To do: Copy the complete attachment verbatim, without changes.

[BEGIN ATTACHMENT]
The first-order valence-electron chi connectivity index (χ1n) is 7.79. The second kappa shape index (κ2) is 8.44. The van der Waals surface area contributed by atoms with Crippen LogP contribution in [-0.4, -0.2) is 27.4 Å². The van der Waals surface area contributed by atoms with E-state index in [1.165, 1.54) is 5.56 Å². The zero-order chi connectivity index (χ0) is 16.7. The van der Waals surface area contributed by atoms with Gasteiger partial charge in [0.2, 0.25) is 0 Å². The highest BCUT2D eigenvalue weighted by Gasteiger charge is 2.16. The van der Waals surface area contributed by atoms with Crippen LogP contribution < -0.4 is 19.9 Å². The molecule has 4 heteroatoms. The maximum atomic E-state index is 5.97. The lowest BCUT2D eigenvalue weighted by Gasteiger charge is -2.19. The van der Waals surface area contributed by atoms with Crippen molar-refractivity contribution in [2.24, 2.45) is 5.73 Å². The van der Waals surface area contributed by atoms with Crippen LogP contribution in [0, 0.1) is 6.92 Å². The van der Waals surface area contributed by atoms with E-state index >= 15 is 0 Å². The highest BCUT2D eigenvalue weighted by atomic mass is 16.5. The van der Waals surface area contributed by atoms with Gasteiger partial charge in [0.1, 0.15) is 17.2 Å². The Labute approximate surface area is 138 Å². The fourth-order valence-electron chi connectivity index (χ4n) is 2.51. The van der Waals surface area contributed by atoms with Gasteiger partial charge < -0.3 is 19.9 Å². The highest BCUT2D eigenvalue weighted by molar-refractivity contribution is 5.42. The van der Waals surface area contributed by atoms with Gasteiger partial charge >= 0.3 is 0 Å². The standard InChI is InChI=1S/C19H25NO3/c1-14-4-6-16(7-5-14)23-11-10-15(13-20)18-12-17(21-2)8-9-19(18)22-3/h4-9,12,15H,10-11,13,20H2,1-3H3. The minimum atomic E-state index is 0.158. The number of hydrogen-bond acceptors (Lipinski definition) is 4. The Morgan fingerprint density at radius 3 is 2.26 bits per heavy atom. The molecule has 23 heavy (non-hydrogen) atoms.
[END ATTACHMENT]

The first-order valence-electron chi connectivity index (χ1n) is 7.79. The second kappa shape index (κ2) is 8.44. The van der Waals surface area contributed by atoms with Crippen LogP contribution in [-0.4, -0.2) is 27.4 Å². The van der Waals surface area contributed by atoms with E-state index in [1.165, 1.54) is 5.56 Å². The zero-order chi connectivity index (χ0) is 16.7. The van der Waals surface area contributed by atoms with Gasteiger partial charge in [0.2, 0.25) is 0 Å². The highest BCUT2D eigenvalue weighted by Gasteiger charge is 2.16. The van der Waals surface area contributed by atoms with Crippen LogP contribution < -0.4 is 19.9 Å². The molecule has 4 heteroatoms. The maximum atomic E-state index is 5.97. The lowest BCUT2D eigenvalue weighted by Gasteiger charge is -2.19. The van der Waals surface area contributed by atoms with Crippen molar-refractivity contribution in [2.24, 2.45) is 5.73 Å². The van der Waals surface area contributed by atoms with Crippen LogP contribution in [0, 0.1) is 6.92 Å². The van der Waals surface area contributed by atoms with E-state index >= 15 is 0 Å². The highest BCUT2D eigenvalue weighted by atomic mass is 16.5. The van der Waals surface area contributed by atoms with Gasteiger partial charge in [0.1, 0.15) is 17.2 Å². The Labute approximate surface area is 138 Å². The fourth-order valence-electron chi connectivity index (χ4n) is 2.51. The van der Waals surface area contributed by atoms with Gasteiger partial charge < -0.3 is 19.9 Å². The highest BCUT2D eigenvalue weighted by molar-refractivity contribution is 5.42. The van der Waals surface area contributed by atoms with Gasteiger partial charge >= 0.3 is 0 Å². The standard InChI is InChI=1S/C19H25NO3/c1-14-4-6-16(7-5-14)23-11-10-15(13-20)18-12-17(21-2)8-9-19(18)22-3/h4-9,12,15H,10-11,13,20H2,1-3H3. The minimum atomic E-state index is 0.158. The number of hydrogen-bond acceptors (Lipinski definition) is 4. The Morgan fingerprint density at radius 3 is 2.26 bits per heavy atom. The molecule has 23 heavy (non-hydrogen) atoms.